I don’t remember the first time I watched The Snowman, but my parents regale me annually with tales of my comically astute 2-year-old observations. Like so many families in Britain, Raymond Briggs’ gentle pencil animations and Howard Blake’s moving score have formed a core part of our most heartfelt nostalgia over the years.
When The Snowman and the Snowdog graced our screens in 2012, I watched anxiously, concerned that the intimate understatements of Briggs’ original would be stretched too thin in this updated version. By the time its 24 minutes had come to an end, however, I was choking back happy-sad sobs in true festive tradition.
And now here I am four years later, footsore and determined, on a mission to welcome this mascot of England’s inner child even further into my own story.
Sam and I have been walking for five hours, from the brightly-coloured beach huts of Hove Lagoon to the concrete cubes of the Marina, with detours through parks and twisting lanes – and pauses for pubs and beachside snacks. In short, we have seen the entire strip of hospitality that is our new hometown – and 38 enormous Snowdogs.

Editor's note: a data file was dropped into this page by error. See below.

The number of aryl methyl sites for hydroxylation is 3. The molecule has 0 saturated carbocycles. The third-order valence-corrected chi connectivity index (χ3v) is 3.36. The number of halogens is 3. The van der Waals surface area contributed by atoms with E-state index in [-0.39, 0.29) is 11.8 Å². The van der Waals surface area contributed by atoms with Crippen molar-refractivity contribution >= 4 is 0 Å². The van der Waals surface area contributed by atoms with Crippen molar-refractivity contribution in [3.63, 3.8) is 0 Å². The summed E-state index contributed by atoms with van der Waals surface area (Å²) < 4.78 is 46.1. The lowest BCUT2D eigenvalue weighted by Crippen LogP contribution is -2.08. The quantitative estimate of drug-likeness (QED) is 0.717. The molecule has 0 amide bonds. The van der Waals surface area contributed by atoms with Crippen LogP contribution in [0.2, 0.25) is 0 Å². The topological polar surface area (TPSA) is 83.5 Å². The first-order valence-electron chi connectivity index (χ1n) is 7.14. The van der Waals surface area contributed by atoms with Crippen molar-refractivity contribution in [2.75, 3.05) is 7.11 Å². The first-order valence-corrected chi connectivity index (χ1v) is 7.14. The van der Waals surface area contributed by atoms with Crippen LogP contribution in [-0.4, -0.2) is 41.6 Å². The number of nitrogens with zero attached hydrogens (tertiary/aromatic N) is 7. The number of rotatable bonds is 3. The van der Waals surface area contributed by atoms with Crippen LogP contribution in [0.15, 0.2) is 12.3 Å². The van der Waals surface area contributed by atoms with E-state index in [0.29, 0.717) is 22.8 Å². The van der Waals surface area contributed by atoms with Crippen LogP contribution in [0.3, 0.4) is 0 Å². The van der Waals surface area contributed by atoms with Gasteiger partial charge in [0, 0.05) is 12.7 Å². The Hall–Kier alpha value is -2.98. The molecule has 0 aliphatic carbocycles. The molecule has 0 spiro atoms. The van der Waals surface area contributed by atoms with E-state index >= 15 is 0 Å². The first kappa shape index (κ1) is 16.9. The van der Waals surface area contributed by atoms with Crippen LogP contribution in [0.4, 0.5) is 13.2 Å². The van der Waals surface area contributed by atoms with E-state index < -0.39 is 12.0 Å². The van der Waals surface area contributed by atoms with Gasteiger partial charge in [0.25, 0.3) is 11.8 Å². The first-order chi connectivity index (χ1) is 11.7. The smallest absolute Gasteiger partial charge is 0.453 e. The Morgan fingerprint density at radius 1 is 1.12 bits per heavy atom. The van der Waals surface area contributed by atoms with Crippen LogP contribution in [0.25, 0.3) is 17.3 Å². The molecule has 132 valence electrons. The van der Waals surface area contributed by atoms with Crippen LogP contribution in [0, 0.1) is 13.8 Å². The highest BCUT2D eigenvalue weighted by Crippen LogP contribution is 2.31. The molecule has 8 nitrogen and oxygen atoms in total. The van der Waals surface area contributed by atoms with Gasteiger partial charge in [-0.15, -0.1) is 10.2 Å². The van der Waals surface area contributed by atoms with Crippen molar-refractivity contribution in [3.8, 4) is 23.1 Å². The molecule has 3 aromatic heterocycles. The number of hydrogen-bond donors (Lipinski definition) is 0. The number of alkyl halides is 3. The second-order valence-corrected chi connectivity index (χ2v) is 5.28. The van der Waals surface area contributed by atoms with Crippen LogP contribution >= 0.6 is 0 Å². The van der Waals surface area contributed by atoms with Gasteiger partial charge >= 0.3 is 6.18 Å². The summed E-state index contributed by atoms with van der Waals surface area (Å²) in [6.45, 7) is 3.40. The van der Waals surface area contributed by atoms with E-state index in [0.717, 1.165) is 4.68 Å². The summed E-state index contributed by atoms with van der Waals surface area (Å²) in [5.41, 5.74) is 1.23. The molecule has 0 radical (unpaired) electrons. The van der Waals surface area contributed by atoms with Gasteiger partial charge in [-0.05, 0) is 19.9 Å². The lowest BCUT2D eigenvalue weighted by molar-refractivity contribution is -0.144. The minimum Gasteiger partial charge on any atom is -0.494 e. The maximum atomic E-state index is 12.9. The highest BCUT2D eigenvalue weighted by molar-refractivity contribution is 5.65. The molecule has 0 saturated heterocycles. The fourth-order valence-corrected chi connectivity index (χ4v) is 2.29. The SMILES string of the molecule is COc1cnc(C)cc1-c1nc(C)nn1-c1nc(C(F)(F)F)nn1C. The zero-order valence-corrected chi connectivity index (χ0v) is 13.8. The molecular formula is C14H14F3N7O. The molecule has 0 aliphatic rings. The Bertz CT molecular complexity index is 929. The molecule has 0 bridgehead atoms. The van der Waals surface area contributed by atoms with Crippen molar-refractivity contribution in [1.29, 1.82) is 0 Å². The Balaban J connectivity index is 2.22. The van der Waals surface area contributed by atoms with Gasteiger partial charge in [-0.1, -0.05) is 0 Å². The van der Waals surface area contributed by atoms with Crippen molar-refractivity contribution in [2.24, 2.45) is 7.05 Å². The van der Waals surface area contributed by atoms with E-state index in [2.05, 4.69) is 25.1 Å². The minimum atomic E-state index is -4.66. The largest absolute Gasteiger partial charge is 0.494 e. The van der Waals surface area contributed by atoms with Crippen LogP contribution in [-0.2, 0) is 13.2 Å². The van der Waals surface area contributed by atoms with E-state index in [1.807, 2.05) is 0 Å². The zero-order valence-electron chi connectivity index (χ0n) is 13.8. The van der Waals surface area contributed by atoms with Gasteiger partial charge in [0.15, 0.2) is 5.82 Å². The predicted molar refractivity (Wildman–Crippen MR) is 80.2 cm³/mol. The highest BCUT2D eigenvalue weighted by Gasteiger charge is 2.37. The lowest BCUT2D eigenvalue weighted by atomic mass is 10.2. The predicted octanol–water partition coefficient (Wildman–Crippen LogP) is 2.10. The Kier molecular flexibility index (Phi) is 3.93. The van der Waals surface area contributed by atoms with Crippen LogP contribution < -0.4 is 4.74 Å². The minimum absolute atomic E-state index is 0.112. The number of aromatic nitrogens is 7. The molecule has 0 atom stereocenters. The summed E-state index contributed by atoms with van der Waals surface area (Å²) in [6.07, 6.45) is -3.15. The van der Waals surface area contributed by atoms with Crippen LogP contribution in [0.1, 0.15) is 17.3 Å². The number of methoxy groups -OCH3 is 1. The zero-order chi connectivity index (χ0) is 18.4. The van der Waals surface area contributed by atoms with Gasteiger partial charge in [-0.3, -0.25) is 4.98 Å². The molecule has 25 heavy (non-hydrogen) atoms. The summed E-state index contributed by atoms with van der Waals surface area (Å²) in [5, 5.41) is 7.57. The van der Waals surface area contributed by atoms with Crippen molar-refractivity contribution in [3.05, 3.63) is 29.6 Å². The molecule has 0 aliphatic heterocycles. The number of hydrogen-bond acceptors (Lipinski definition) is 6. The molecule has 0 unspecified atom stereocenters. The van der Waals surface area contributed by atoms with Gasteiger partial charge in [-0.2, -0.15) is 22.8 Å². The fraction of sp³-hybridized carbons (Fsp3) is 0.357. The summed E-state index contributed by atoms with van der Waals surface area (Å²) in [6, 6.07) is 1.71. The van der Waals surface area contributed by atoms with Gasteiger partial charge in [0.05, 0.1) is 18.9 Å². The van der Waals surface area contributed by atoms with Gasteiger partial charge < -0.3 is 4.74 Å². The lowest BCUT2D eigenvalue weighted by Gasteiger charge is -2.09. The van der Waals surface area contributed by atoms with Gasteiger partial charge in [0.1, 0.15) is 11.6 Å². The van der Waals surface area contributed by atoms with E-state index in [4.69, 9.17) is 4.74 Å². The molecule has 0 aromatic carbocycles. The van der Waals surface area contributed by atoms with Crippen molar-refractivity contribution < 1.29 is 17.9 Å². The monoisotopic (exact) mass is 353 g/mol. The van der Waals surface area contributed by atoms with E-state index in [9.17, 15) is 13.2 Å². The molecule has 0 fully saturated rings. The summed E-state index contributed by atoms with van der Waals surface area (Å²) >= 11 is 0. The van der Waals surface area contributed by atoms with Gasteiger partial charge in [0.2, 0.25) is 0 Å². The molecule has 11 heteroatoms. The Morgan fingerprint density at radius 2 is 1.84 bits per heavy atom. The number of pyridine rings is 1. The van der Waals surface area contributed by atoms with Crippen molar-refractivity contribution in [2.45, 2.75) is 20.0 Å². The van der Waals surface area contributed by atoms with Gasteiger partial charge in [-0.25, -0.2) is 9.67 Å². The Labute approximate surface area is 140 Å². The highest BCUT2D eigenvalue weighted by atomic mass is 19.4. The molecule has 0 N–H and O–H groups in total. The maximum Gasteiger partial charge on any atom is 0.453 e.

Some brightly painted, some adorned in subtler hues, these monuments to community kitsch form a remarkable public art trail across the city, raising awareness for the local Martlets Hospice, while encouraging Brightonians to explore corners of their city that they may have overlooked before.
I can’t speak for everyone, but given my wind-tangled hair, aching feet and general feeling of Autumnal hygge by the time we admit defeat and settle down for a well-earned pub dinner, it’s certainly worked for us.
As many new sights as we’ve seen over the day – from the water sports on the lagoon to the oriental gate outside the gallery – this has also been a chance to see the settings of our everyday in a whole new light. Instead of rushing past the aquarium as I do every day on my way to work, I’ve paused, admired its sunken splendour, chatted to a fellow dog-seeker. Rather than racing through the lanes, we’ve treated ourselves to a pint while scouring the map for our next discoveries.
In spite of my self-professed spookiness, I can’t think of a sweeter way to welcome a new season in our Brighton story.